iPhone users recently discovered some of the surprises that Apple hid inside their application icons, especially since the tech giant is known for its complex design choices, which delighted customers after revealing some clever illustrations and hidden features in plain sight.
Many of the “secret” icon features have appeared on the clock, navigation, flashlight, podcast and calendar applications, according to a report by the Daily Mail.
There are 7 secret details of the iPhone’s design, according to Gadget Hacks.
And not many were aware that the clock icon on their smartphone was actually a working analog clock designed to reflect your primary time zone.
The ‘seconds’ hand on the clock is also constantly moving, simulating the passage of time.
On a similar note, the Apple Calendar icon is also an active calendar and will display the correct date on its face.
Previously, the app always indicated that July 17 was the day Apple introduced iCal for laptops and desktop models in 2002.
The Apple Maps icon also has an interesting history with the original app depicting 1 Infinite Loop, the location of longtime Apple headquarters in San Jose.
But with the move to the new corporate headquarters widely known as Apple Park in 2017, the Maps icon was updated to depict a piece of a spaceship instead.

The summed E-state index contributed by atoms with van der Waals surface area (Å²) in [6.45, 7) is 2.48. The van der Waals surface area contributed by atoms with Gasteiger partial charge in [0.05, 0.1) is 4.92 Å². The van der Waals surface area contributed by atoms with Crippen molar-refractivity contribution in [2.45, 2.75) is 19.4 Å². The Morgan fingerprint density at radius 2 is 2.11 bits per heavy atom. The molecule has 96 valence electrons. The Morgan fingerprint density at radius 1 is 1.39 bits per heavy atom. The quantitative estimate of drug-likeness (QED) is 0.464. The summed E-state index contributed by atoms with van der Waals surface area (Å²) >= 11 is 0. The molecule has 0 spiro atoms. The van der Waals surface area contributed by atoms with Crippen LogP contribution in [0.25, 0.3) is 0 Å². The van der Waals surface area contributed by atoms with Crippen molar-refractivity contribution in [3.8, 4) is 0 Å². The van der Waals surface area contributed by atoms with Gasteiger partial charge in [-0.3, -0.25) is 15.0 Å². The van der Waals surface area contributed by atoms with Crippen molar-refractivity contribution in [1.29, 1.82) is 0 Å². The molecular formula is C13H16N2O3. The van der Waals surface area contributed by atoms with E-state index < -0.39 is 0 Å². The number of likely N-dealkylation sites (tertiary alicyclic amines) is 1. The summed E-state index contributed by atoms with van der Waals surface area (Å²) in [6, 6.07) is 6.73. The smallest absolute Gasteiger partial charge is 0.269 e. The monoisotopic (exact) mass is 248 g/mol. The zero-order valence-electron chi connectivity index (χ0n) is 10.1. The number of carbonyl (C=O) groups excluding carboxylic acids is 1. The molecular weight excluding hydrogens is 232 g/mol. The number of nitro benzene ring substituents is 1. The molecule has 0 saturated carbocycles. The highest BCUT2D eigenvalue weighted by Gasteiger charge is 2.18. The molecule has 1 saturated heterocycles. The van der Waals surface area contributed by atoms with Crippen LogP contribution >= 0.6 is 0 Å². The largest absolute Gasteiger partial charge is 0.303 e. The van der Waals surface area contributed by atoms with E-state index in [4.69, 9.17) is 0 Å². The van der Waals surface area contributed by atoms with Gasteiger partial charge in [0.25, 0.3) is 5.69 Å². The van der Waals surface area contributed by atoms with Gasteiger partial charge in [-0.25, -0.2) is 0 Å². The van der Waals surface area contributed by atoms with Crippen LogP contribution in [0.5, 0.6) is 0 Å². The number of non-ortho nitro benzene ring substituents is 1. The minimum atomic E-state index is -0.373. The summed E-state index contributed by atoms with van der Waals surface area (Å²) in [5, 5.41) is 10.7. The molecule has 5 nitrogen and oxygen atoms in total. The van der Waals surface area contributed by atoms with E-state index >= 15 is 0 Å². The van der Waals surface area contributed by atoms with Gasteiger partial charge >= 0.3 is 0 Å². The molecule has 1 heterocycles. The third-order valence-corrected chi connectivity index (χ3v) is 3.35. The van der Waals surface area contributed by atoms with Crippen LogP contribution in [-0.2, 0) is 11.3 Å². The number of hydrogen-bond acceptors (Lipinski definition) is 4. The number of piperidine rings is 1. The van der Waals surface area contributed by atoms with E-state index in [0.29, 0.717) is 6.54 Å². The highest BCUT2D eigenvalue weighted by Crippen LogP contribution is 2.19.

Fans also discovered another hidden detail in the flashlight icon, where the flashlight switch is toggled to “on” or “off” depending on when the feature is used and the illustration also turns blue when the light is turned on.
But while Apple may not have invented podcasts, the word is a clever combination of “iPod” and “podcasting” and the app was designed to reflect that.
And the Apple Podcasts app has a lowercase i with two halos depicted around it. The letter “i” is a tribute to the iPod, and could also be interpreted as a microphone.
In parallel, there is another clever graphic on the interface of Voice Memos. The sound wave is supposed to be the same wave a person would get if they recorded the word “apple” as an audio note.
Some speculators even hypothesized that the specific waveform comes from Steve Jobs saying “Apple” in honor of his memory.
Finally, Apple has an app called TestFlight that allows third-party app developers to beta test their technology.
The logo was previously a three-bladed propeller, but the new update has seen it transform into an illustration of a marine propulsion scheme.